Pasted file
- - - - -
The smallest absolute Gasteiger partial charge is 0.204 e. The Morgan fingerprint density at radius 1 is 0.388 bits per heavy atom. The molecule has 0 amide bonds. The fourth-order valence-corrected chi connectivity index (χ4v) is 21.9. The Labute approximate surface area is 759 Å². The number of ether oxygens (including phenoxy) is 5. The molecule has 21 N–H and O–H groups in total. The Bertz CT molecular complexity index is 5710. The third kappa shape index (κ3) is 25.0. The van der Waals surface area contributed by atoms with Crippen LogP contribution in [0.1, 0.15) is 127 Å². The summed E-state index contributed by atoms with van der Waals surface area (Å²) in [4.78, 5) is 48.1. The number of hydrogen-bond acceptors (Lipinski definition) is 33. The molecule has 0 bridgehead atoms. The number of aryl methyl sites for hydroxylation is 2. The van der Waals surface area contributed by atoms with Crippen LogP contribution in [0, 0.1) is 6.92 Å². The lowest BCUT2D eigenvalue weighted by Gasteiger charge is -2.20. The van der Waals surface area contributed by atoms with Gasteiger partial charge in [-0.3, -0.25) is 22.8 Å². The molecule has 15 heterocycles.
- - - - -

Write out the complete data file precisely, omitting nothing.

The smallest absolute Gasteiger partial charge is 0.204 e. The Morgan fingerprint density at radius 1 is 0.388 bits per heavy atom. The molecule has 0 amide bonds. The fourth-order valence-corrected chi connectivity index (χ4v) is 21.9. The Labute approximate surface area is 759 Å². The number of ether oxygens (including phenoxy) is 5. The molecule has 21 N–H and O–H groups in total. The Bertz CT molecular complexity index is 5710. The third kappa shape index (κ3) is 25.0. The van der Waals surface area contributed by atoms with Crippen LogP contribution in [0.1, 0.15) is 127 Å². The summed E-state index contributed by atoms with van der Waals surface area (Å²) in [4.78, 5) is 48.1. The number of hydrogen-bond acceptors (Lipinski definition) is 33. The molecule has 0 bridgehead atoms. The number of aryl methyl sites for hydroxylation is 2. The van der Waals surface area contributed by atoms with Crippen LogP contribution in [0, 0.1) is 6.92 Å². The lowest BCUT2D eigenvalue weighted by Gasteiger charge is -2.20. The van der Waals surface area contributed by atoms with Gasteiger partial charge in [-0.3, -0.25) is 22.8 Å². The molecule has 15 heterocycles.